3 Basic Principles That Will Teach You How to Use Light

As part of CreativeLive's Portrait Bootcamp the mad talent and knowledge of New York City-based portrait/fashion photographer Lindsay Adler are put to use as she breaks down the practical definitions of light. Lindsay points out that once you can describe light by these 3 basic aspects (intensity, direction and quality) then you can start to understanding how much light to use, where it needs to be placed and what kind of modifiers are needed to achieve certain looks. If you are getting paid to take photos and don't already know this, shame on you. If you are just starting out then you're in luck and in the right place.

Studio Lighting can be tricky and in this clip from Portrait Bootcamp, Lindsay Adler shows images of various lighting setups and explains how you can create each look and how to avoid common mistakes. -CreativeLive


via [ISO1200]

Wait... New York City-based? Lindsay, how have we never seen you around our professional photogs poker table? ;)

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Paulo Macedo's picture

I saw "quality of light" and i've stopped watching this...Sorry.

Paulo Macedo's picture

It's all selling crap. Yes they may have better "ecosystems" where if you use one unique brand, you'll be able to get more mobility and stuff. But other than that, it's all crap...i don't believe in the "quality of light" hype.

Exactly! And when you dumb it down by using a catch all phrase to describe a variety of things, it's more difficult to learn.

Paulo Macedo's picture

This is how I see the term "Quality of Light".


She refers to softness/hardness.

Paulo Macedo's picture

I call those Types of Light, not Quality of Light. There is no premium light, like "hey sir, here's these premium photons, created in the guts of Aldebaran, with an intense and soft scatering". Man please..if you want to teach, do it with the right terms.

She also confuses direction of light with size of light (again softness/hardness). This video is kind of misleading.

Paulo Macedo's picture

Still you voted me down. ;)

I find the terms "direction of light" and "directional light" ambiguous. Since the direction of something is always relative to the position of something else, there needs to be a general agreement about what that something is when it comes to the "directionality" of light. Is it the subject or the source(s)? I've heard it used in both contexts: "this light modifier produces directional light" and "the light hitting the subject is directional". It seems that there is no consensus within the photography community.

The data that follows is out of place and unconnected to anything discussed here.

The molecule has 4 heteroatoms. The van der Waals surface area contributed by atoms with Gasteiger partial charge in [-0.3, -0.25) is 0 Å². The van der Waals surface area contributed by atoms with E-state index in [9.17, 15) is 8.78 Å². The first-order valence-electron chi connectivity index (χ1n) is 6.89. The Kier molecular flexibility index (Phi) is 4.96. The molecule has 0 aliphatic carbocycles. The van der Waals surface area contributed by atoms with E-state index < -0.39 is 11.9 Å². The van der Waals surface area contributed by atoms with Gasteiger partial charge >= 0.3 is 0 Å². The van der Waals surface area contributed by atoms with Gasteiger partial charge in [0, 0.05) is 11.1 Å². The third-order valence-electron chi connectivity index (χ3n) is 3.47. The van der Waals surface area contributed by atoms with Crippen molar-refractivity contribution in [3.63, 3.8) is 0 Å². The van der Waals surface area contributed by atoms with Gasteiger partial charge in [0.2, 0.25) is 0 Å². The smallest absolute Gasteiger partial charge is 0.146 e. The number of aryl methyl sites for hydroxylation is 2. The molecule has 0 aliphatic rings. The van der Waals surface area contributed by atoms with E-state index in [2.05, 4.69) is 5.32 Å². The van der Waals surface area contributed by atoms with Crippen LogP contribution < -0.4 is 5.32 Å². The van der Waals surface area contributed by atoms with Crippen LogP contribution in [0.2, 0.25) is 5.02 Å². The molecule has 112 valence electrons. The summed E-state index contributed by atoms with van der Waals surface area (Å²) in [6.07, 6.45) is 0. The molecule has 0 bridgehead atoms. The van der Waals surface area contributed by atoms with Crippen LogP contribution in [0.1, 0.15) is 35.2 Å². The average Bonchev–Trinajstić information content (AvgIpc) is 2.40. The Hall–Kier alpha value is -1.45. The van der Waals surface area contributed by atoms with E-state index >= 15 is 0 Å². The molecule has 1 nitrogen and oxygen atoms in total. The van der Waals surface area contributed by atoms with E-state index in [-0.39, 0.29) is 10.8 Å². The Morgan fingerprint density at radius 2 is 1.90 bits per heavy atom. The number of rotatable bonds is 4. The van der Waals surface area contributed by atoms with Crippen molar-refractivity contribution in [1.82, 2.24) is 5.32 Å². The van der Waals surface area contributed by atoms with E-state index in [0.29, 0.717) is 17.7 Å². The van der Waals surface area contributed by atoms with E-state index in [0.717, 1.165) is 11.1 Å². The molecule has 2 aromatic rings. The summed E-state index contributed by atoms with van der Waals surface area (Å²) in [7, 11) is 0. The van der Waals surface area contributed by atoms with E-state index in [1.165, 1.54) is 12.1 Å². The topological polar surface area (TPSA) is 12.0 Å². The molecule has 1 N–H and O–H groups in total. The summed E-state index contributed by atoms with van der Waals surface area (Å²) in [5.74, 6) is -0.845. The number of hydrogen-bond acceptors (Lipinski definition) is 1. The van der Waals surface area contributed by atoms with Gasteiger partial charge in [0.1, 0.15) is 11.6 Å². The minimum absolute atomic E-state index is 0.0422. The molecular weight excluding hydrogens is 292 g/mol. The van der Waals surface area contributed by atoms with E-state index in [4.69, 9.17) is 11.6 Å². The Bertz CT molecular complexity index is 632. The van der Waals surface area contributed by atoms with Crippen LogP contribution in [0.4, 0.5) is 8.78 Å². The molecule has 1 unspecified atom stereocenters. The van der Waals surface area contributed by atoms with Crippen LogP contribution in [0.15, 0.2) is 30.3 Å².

Olafs Osh's picture

I enjoyed this video. But not for the info, but for ms/mrs Adler's wish to look uber-professional and in "teacher's mode" - that looked oh-so-funny.

mark millar's picture

Clearly, based on her portfolio Lindsay is a very successful photographers. Her portfolio has some great images. She is very good at picking her team and what she does. Took a long look at her portfolio, love most of it. Thanks Kenn.

That being said, this idea that all photographers have to be teachers is driving me crazy. In another life, public speaking was a small, but important part of my job. In the life before that teaching was the most important part of my job.

I'm having a hard time taking people seriously who may great photographers (or marketers - not talking about Lindsay - but about a slew of other photog / teachers in a different genre of photography) but can't take the time to learn to teach or speak. I'm not singling out Lindsay with my comment, she is by no means the worst of the bunch. Nor really all that bad (ignoring a few phrases and mannerisms) to tell my truth.

Would I pay to watch Helmut Newton stumble over his words and use short hand like quality of light from a particular modifier in talking about his career, Arbus talking about the quality of natural light coming through a particular window, sure. But they were giants. GIANTS.

To get to my point, why is there a proliferation of 'get rich' quick sites like Creative Live? I realize that at some point there was an attempt to give back to the community, I realize that there is often a publish or die mentality, but why so much of this type of middling tutorial.

Is it the dream of being a pro-photographer that is being peddled like the dreams of 1000s of real estate agents or day traders that we've seen in the past?

Justin Berrington's picture

I believe Lee Morris just wrote a very in depth article about this last week. I'm pretty surprised Kenn Tam would submit this garbage after Lee made a very strong statement against the "quality of light" term that's getting tossed around as if it's a real thing.

Brendan Baker's picture

Sorry- but I think I'll continue to use Dean Collins theory of "quality of light": Specular, Diffused and Shadow manipulation....